Major Turning Point in Efforts to Improve NYC's Animal Shelters - NYCLASS

Major Turning Point in Efforts to Improve NYC's Animal Shelters

We've reached a major turning point in our efforts to revamp the City's animal shelter system.


12 August 2011

We've reached a major turning point in our efforts to revamp the City's animal shelter system.

This past month, the Administration, the City Council, Animal Care & Control of NYC (AC&C), the American Society for the Prevention of Cruelty to Animals (ASPCA), and the Mayor's Alliance for NYC's Animals announced a major new plan that will fundamentally improve the way the City cares for abandoned and homeless animals.

A key part of this plan is the Administration and City Council's commitment to add nearly $10 million to the City's shelter system over the next three years, including $1 million this fiscal year. This badly-needed boost in funding will help restore and expand critical services, bettering the lives of animals in the shelter system and increasing their chance of being placed in loving and supporting homes.

In light of our current fiscal situation, the NYC Department of Health and Mental Hygiene (DOHMH) will no longer be obligated to build shelters in the Bronx and Queens as required as part of an earlier five borough shelter requirement. Instead, the department will work with AC&C to improve services in the Bronx and Queens by expanding the hours of operations that dogs and cats can be accepted from 8 hours a day, 1 or 2 days a week, to 12 hours a day, 7 days a week; and by increasing van service to rescue stray, injured and abandoned animals. The existing shelters in Staten Island, Manhattan and Brooklyn will also receive additional staffing to strengthen their operations.

The City will also be required to issue a report providing key data on trends and the progress and quality of care at each full-service animal shelter and animal receiving center - data that will help us analyze and track the progress of these enhanced services.

The plan will be codified through legislation sponsored by Council Member Jessica Lappin, which will be introduced later this month. As part of this legislation, free-roaming cats will be required to be neutered and DOHMH will issue rules regarding trap-neuter-return (TNR) programs to help control the City's feral cat population.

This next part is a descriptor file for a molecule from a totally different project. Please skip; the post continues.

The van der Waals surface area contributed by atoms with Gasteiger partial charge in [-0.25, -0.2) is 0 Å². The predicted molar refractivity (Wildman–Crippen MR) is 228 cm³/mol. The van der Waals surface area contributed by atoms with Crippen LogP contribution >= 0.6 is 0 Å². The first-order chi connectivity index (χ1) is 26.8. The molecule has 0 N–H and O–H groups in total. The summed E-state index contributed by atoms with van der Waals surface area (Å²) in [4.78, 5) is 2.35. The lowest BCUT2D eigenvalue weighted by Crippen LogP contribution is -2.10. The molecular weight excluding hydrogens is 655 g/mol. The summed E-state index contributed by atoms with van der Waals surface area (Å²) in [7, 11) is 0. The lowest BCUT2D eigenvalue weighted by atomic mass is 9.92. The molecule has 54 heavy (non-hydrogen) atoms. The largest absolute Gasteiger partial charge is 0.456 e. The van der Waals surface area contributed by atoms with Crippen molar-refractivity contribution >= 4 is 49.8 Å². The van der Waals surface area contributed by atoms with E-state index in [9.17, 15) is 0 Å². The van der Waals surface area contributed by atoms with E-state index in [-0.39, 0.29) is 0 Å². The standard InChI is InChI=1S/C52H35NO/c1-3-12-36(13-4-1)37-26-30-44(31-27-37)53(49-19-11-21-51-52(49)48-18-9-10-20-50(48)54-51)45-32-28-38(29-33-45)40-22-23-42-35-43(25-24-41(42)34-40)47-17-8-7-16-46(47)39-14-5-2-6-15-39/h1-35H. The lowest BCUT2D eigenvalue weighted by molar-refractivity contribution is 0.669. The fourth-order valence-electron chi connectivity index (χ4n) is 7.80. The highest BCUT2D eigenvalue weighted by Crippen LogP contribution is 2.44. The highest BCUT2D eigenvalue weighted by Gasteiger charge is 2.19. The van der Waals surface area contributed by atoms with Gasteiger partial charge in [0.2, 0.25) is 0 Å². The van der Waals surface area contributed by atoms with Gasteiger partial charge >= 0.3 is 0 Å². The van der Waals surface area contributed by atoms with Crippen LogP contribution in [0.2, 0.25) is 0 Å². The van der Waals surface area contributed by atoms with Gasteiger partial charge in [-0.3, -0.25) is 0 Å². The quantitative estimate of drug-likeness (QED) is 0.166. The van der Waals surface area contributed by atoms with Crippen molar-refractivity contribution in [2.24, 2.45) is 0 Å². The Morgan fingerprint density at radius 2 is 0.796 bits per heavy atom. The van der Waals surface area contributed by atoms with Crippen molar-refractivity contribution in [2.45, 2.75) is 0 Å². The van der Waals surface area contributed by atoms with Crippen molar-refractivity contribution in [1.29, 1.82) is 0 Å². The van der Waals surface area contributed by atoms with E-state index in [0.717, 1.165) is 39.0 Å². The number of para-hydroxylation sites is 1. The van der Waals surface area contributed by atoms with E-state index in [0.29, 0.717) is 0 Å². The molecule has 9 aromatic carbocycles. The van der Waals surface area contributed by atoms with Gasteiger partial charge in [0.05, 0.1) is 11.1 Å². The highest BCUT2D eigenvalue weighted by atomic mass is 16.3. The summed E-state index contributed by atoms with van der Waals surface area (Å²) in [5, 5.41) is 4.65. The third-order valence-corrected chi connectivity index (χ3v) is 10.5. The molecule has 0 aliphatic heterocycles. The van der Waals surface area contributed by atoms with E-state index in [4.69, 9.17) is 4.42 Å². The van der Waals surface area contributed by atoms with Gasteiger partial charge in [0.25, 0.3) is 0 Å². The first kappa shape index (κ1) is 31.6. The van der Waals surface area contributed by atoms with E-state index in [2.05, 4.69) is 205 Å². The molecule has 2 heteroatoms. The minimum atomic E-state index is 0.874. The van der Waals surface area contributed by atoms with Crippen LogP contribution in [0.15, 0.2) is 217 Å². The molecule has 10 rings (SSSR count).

Finally, the City Council and DOHMH will work together to increase dog licensing in all five boroughs. This will make it easier for owners to find lost pets while raising additional revenue to help support the continued enhancement of the City's animal services.

We want to thank the Mayor, Health Commissioner Dr. Farley, and the folks at AC&C, ASPCA, the Mayor's Alliance for NYC's Animals, and NYCLASS (New Yorkers for Clean, Livable & Safe Streets) for all of their hard work and input in developing this plan. Special thanks as well to all of the advocates and activists who have continued to fight and advocate for these animals. With this plan, we will be better able to provide abandoned and homeless animals in our city the quality care and support that they need and rightfully deserve.

The City Council will be holding a public hearing on the legislation this fall. At that time, folks will have an opportunity to officially comment and weigh in on the new shelter plan. We will be sure to notify you once the hearing has been set.

In the meantime, you can read more about this plan by clicking on the links below:

Also, if you have any questions about the plan, please feel free to contact Joe Mancino in the Council's Human Services Division at (212) 341-0357 or

We look forward to working with you to help better serve and save the lives of animals in New York City. Thank you.


Christine C. Quinn
NYC Council

Maria del Carmen Arroyo
Chair, Health Committee
NYC Council

Jessica S. Lappin
Council Member
NYC Council

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